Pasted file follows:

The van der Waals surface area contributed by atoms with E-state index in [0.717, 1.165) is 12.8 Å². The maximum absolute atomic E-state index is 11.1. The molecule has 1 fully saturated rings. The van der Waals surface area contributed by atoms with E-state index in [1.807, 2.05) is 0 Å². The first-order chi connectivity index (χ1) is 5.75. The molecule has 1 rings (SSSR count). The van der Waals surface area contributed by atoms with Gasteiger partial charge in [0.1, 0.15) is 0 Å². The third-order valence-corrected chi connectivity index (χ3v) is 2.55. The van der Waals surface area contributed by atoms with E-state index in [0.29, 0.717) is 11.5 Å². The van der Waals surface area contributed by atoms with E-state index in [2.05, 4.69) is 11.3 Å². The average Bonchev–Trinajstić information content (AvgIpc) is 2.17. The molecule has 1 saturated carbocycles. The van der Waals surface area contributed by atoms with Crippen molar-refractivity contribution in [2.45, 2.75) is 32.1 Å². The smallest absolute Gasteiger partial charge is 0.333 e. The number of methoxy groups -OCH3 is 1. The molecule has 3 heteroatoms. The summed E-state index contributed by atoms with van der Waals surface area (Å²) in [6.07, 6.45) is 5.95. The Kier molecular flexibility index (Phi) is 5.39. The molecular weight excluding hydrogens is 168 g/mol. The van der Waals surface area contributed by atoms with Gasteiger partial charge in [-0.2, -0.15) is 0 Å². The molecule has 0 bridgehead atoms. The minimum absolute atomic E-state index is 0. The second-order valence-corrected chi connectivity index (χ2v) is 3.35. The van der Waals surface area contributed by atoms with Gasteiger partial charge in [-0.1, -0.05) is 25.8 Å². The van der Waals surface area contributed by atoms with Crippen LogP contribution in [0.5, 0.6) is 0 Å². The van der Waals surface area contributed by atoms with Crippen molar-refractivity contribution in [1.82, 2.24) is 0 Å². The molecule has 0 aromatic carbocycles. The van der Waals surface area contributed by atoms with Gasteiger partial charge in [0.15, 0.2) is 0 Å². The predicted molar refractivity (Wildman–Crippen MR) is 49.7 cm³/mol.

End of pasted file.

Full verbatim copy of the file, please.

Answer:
The van der Waals surface area contributed by atoms with E-state index in [0.717, 1.165) is 12.8 Å². The maximum absolute atomic E-state index is 11.1. The molecule has 1 fully saturated rings. The van der Waals surface area contributed by atoms with E-state index in [1.807, 2.05) is 0 Å². The first-order chi connectivity index (χ1) is 5.75. The molecule has 1 rings (SSSR count). The van der Waals surface area contributed by atoms with Gasteiger partial charge in [0.1, 0.15) is 0 Å². The third-order valence-corrected chi connectivity index (χ3v) is 2.55. The van der Waals surface area contributed by atoms with E-state index in [0.29, 0.717) is 11.5 Å². The van der Waals surface area contributed by atoms with E-state index in [2.05, 4.69) is 11.3 Å². The average Bonchev–Trinajstić information content (AvgIpc) is 2.17. The molecule has 1 saturated carbocycles. The van der Waals surface area contributed by atoms with Crippen molar-refractivity contribution in [2.45, 2.75) is 32.1 Å². The smallest absolute Gasteiger partial charge is 0.333 e. The number of methoxy groups -OCH3 is 1. The molecule has 3 heteroatoms. The summed E-state index contributed by atoms with van der Waals surface area (Å²) in [6.07, 6.45) is 5.95. The Kier molecular flexibility index (Phi) is 5.39. The molecular weight excluding hydrogens is 168 g/mol. The van der Waals surface area contributed by atoms with Gasteiger partial charge in [-0.2, -0.15) is 0 Å². The molecule has 0 bridgehead atoms. The minimum absolute atomic E-state index is 0. The second-order valence-corrected chi connectivity index (χ2v) is 3.35. The van der Waals surface area contributed by atoms with Gasteiger partial charge in [-0.1, -0.05) is 25.8 Å². The van der Waals surface area contributed by atoms with Crippen LogP contribution in [0.5, 0.6) is 0 Å². The van der Waals surface area contributed by atoms with Crippen molar-refractivity contribution in [1.82, 2.24) is 0 Å². The molecule has 0 aromatic carbocycles. The van der Waals surface area contributed by atoms with Gasteiger partial charge in [0.15, 0.2) is 0 Å². The predicted molar refractivity (Wildman–Crippen MR) is 49.7 cm³/mol.